Mark Ericson Reimagines Digital Tools through Drawing

Associate Professor Mark Ericson’s sabbatical research was recently featured on Drawing Matter, a website and private collection showcasing contemporary architectural drawings and work assembled in England over the past twenty-five years. Mark’s project, Onto an Epicycle of Cones, is part of a series that interrogates the orthographic drawing techniques of Guarino Guarini. The drawing translates his written and drawn instructions in the programming language of Python in the open-source platform of Processing.py.

Created by Niall Hobhouse, Drawing Matter is based on a farm in Somerset, England, and includes thousands of drawings and models dating from the Renaissance to the contemporary era. The collection focuses particularly on the role of drawing in the process of design. Drawing Matter is intended as a forum in which the architectural drawing is made more visible and available for discussion, supported by associated events and activities. Understanding drawing as a critical artistic practice in its own right, the website and forum centers on the idea that drawing is central to the conception of architecture.

The objective of the drawing and research in general, is to use historically and seemingly defunct modes of architectural drawing to reimagine digital tools. The drawing process is derived from Guarini’s technique for translating the geometry of three-dimensional vaults into two-dimensional stone cutting templates. Onto an Epicycle of cones begins with the projection of semi-circle onto the vertical section of a cone at its axis—a triangle. The circular or elliptical conic sections at each point of intersection with the triangle are measured and then used to locate the projection of the same intersections in top view. Variation and motion are then introduced to the drawing by changing the radius of the semicircle and the orientation and size of the cone over time, as well as using the epicycle model to displace the top view projection over time in three related epicycles rotating at varying rates.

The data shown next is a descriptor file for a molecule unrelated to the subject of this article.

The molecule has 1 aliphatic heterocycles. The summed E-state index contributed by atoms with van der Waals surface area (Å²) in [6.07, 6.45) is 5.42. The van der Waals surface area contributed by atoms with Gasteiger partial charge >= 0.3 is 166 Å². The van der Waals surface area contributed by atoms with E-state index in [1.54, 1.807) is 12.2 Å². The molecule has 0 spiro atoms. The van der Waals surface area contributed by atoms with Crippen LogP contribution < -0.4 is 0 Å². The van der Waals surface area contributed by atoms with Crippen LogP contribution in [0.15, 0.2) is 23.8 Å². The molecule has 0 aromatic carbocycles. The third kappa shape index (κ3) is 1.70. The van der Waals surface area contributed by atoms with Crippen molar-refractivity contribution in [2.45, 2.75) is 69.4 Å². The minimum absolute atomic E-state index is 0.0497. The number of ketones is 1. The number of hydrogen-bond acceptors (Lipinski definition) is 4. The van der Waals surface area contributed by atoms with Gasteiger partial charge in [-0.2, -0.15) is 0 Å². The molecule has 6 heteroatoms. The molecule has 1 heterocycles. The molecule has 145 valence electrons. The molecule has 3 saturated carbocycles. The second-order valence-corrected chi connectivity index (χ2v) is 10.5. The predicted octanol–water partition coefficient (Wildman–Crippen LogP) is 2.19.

Read more about Mark’s ideas on orthographic projection through the full feature.

Featured Image: Two-Dimensional Orthographic Projection of a Semicircle onto an Epicycle of Cone, Courtesy Mark Ericson


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